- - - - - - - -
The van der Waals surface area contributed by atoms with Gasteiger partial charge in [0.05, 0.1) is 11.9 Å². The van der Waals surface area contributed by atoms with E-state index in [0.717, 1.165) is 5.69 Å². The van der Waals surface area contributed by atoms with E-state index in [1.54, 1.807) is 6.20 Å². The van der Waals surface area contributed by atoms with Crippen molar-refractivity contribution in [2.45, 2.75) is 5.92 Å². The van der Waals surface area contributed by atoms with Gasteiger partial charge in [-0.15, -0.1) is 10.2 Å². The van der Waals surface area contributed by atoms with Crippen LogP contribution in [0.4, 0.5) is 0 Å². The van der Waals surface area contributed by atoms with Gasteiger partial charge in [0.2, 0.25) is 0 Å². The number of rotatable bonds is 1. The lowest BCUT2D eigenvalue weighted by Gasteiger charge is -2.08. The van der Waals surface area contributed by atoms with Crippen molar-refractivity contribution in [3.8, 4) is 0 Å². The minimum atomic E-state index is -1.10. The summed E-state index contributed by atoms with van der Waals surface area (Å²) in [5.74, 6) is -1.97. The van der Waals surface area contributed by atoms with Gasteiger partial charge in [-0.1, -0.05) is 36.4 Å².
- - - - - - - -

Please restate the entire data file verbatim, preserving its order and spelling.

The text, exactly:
The van der Waals surface area contributed by atoms with Gasteiger partial charge in [0.05, 0.1) is 11.9 Å². The van der Waals surface area contributed by atoms with E-state index in [0.717, 1.165) is 5.69 Å². The van der Waals surface area contributed by atoms with E-state index in [1.54, 1.807) is 6.20 Å². The van der Waals surface area contributed by atoms with Crippen molar-refractivity contribution in [2.45, 2.75) is 5.92 Å². The van der Waals surface area contributed by atoms with Gasteiger partial charge in [-0.15, -0.1) is 10.2 Å². The van der Waals surface area contributed by atoms with Crippen LogP contribution in [0.4, 0.5) is 0 Å². The van der Waals surface area contributed by atoms with Gasteiger partial charge in [0.2, 0.25) is 0 Å². The number of rotatable bonds is 1. The lowest BCUT2D eigenvalue weighted by Gasteiger charge is -2.08. The van der Waals surface area contributed by atoms with Crippen molar-refractivity contribution in [3.8, 4) is 0 Å². The minimum atomic E-state index is -1.10. The summed E-state index contributed by atoms with van der Waals surface area (Å²) in [5.74, 6) is -1.97. The van der Waals surface area contributed by atoms with Gasteiger partial charge in [-0.1, -0.05) is 36.4 Å².